Saturday, September 25, 2010

Homeschooling parents, please watch your children.

Everyone knows kids who just can't manage to behave in public.  Kids who speak out inappropriately.   Kids who need to be the center of attention or show their knowledge.  Kids who can't control their movements or emotions. 

Hey, we all know adults like that too, don't we?

When we encounter those kids in the context of homeschooling, they seem even worse.  They seem to represent everything other people dislike about homeschoolers.  I'll just say it: they make all homeschoolers look bad.  And they  make it harder for us. 

We ran into a couple of kids like that on a recent field trip.  There was a boy who could not ever be quiet. He talked over the speaker or other kids who were trying to ask or answer questions.  He made snarky comments about something someone else was saying.  And he made random noises.  Everywhere we went we could hear him.  But no parent appeared to pull him aside and correct his behavior.  I didn't even know he was accompanied by an adult until the event was nearly over.

There was a girl who seemed to be emotionally fragile.  She alternated between participating enthusiastically and becoming hysterical and upset.  She was continually accusing other kids of stepping on her feet or otherwise hurting her.  It's true that sometimes the kids were packed close together and some unintentional physical contact made.  It happens in crowded places.  Most people don't like being jostled but they understand that it's not intentional or malicious; she didn't or couldn't.

We have no idea why these kids were so out of control. They looked like kids who were undisciplined and never taught how to behave.  Maybe they weren't, but that's what they looked like.  There could be much more to their poor behavior:  autism, OCD, so many possibilities.  But, we had no way of knowing that. And, in a way, what difference would it make?  They were still disrupting the group.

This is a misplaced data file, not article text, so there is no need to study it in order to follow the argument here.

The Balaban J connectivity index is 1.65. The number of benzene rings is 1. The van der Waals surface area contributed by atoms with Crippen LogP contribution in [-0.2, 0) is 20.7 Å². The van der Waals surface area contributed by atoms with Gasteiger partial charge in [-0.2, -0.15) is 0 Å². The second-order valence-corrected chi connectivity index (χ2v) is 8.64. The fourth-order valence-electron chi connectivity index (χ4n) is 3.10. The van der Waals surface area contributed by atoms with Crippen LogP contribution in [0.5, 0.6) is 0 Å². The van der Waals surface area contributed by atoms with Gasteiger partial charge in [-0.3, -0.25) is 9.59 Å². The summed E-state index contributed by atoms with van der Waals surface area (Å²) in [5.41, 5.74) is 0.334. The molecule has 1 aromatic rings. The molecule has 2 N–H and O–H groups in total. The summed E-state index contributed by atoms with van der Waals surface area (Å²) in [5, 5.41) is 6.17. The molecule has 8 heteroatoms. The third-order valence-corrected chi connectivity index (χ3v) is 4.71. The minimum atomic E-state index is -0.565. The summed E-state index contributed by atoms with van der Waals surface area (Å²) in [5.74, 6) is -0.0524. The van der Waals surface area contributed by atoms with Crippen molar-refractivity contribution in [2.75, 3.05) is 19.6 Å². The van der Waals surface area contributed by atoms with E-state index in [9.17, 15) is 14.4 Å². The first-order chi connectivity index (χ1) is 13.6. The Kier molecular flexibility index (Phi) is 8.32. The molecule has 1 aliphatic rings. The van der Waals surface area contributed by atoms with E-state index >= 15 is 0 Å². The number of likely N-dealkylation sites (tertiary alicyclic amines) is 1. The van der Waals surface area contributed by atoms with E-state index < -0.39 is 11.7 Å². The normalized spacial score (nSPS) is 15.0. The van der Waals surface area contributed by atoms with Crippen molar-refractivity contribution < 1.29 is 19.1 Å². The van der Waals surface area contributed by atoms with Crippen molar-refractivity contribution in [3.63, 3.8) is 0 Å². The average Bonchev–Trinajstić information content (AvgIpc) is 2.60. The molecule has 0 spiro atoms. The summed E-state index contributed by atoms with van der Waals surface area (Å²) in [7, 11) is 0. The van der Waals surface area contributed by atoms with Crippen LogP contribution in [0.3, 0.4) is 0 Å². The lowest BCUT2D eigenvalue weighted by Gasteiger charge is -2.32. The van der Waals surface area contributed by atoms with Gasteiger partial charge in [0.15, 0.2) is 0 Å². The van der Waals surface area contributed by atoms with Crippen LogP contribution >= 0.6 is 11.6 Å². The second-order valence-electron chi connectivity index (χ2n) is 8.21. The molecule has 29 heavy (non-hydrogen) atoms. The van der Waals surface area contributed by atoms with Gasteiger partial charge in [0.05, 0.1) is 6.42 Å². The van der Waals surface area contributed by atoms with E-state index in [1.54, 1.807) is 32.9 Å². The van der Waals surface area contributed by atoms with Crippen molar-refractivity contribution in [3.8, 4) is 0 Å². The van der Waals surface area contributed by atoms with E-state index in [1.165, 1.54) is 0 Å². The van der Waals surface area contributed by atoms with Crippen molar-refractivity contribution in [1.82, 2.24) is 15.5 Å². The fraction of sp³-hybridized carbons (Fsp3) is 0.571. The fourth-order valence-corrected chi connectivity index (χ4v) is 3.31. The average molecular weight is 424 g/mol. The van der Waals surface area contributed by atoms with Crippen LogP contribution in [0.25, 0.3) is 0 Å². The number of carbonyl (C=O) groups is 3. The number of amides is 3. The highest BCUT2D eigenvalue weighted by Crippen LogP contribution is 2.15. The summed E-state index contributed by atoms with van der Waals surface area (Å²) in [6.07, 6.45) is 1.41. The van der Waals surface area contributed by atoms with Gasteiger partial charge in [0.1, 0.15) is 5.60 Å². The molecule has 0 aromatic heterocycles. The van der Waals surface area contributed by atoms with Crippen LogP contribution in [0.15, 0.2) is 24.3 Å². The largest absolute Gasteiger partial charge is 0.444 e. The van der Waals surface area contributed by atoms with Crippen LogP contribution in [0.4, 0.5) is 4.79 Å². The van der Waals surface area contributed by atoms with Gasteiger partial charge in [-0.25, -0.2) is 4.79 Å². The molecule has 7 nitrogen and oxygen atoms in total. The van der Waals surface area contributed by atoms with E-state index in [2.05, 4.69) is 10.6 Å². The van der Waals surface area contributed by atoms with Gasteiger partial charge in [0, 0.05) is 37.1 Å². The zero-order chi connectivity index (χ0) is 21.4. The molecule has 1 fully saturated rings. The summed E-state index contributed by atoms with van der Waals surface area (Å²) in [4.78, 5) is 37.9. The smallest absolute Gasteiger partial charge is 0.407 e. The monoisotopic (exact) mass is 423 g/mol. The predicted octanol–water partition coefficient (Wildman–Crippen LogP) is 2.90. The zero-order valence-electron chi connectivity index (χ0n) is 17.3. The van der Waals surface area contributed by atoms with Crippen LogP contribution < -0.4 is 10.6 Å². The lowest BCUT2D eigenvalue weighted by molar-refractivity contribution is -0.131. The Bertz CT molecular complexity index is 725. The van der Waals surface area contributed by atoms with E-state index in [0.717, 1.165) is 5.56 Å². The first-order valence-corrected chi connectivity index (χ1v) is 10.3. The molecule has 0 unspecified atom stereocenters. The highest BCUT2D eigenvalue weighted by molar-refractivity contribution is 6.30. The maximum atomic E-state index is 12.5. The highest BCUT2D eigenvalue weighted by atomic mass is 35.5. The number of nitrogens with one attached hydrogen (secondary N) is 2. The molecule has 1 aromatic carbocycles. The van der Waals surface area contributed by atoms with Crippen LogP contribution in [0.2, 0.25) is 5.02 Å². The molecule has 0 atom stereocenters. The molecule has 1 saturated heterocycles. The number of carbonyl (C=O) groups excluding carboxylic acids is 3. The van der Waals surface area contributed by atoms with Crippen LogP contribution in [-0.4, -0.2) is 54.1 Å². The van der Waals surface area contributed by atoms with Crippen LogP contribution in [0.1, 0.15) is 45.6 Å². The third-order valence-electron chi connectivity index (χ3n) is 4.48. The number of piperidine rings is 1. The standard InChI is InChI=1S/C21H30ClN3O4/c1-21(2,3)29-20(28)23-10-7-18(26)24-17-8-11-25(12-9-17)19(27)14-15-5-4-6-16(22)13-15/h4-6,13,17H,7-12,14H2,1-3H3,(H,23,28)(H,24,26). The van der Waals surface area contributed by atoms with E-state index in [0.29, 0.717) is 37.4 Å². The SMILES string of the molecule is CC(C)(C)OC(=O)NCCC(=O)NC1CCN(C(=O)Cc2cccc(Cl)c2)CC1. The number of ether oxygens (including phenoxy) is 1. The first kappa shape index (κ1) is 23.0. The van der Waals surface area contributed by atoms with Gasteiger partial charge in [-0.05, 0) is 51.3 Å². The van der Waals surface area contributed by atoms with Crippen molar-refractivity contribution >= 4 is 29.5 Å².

Now this is where someone might say that I'm a mean person, lacking compassion for these kids.  It's OK, I've been called a mean person before. Let's assume they are not just undisciplined free spirits but have some serious issues that make it difficult for them to behave in groups.  Should those kids stay home so they don't annoy others?  No, I don't think so. I think they should have the same opportunities well-behaved kids do.  But the parent(s) - who surely know exactly how their kids are likely to (mis)behave - should have kept a closer eye on them, and stepped in more quickly when something went wrong.

A boy shouldn't be able to stand among a group of people saying "boop... boop... boop..." over and over without the parent getting him out of the way and quieting him down.  A girl shouldn't be allowed to scream at someone for an accidental push or poke without the parent moving her away, and apologizing to the object of her anger, not to mention the presenters and the kids who can't learn anything because her daughter is screaming.